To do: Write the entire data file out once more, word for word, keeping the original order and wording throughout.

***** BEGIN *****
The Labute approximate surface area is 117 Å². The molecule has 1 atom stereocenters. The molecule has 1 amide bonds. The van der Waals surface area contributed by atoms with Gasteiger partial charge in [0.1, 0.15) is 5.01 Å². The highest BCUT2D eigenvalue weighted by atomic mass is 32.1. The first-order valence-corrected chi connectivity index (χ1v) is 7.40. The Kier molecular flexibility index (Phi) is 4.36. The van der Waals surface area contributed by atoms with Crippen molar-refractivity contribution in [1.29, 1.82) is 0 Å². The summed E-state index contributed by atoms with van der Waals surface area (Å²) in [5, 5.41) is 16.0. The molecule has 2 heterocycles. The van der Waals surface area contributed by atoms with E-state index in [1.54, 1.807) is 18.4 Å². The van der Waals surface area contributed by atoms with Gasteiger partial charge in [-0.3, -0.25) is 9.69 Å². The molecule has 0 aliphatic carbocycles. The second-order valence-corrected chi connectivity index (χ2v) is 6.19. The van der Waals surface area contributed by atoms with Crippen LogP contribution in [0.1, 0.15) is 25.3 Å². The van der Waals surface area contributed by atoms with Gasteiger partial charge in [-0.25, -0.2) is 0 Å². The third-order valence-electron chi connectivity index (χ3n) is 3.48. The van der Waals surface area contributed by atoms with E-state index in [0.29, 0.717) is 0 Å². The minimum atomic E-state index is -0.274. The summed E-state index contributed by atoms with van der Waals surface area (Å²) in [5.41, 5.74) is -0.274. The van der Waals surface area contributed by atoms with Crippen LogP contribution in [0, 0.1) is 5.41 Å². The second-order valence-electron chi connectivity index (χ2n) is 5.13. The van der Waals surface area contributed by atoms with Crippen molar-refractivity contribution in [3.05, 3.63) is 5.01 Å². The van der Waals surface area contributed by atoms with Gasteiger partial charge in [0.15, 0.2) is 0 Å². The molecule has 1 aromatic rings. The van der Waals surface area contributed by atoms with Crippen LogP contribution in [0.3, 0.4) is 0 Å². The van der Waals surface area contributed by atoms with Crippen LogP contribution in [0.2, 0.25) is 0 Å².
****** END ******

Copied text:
The Labute approximate surface area is 117 Å². The molecule has 1 atom stereocenters. The molecule has 1 amide bonds. The van der Waals surface area contributed by atoms with Gasteiger partial charge in [0.1, 0.15) is 5.01 Å². The highest BCUT2D eigenvalue weighted by atomic mass is 32.1. The first-order valence-corrected chi connectivity index (χ1v) is 7.40. The Kier molecular flexibility index (Phi) is 4.36. The van der Waals surface area contributed by atoms with Crippen molar-refractivity contribution in [1.29, 1.82) is 0 Å². The summed E-state index contributed by atoms with van der Waals surface area (Å²) in [5, 5.41) is 16.0. The molecule has 2 heterocycles. The van der Waals surface area contributed by atoms with E-state index in [1.54, 1.807) is 18.4 Å². The van der Waals surface area contributed by atoms with Gasteiger partial charge in [-0.3, -0.25) is 9.69 Å². The molecule has 0 aliphatic carbocycles. The second-order valence-corrected chi connectivity index (χ2v) is 6.19. The van der Waals surface area contributed by atoms with Crippen LogP contribution in [0.1, 0.15) is 25.3 Å². The van der Waals surface area contributed by atoms with Gasteiger partial charge in [-0.25, -0.2) is 0 Å². The third-order valence-electron chi connectivity index (χ3n) is 3.48. The van der Waals surface area contributed by atoms with E-state index in [0.29, 0.717) is 0 Å². The minimum atomic E-state index is -0.274. The summed E-state index contributed by atoms with van der Waals surface area (Å²) in [5.41, 5.74) is -0.274. The van der Waals surface area contributed by atoms with Crippen LogP contribution in [0, 0.1) is 5.41 Å². The second-order valence-electron chi connectivity index (χ2n) is 5.13. The van der Waals surface area contributed by atoms with Crippen molar-refractivity contribution in [3.05, 3.63) is 5.01 Å². The van der Waals surface area contributed by atoms with Gasteiger partial charge in [0.15, 0.2) is 0 Å². The molecule has 1 aromatic rings. The van der Waals surface area contributed by atoms with Crippen LogP contribution in [0.3, 0.4) is 0 Å². The van der Waals surface area contributed by atoms with Crippen LogP contribution in [0.2, 0.25) is 0 Å².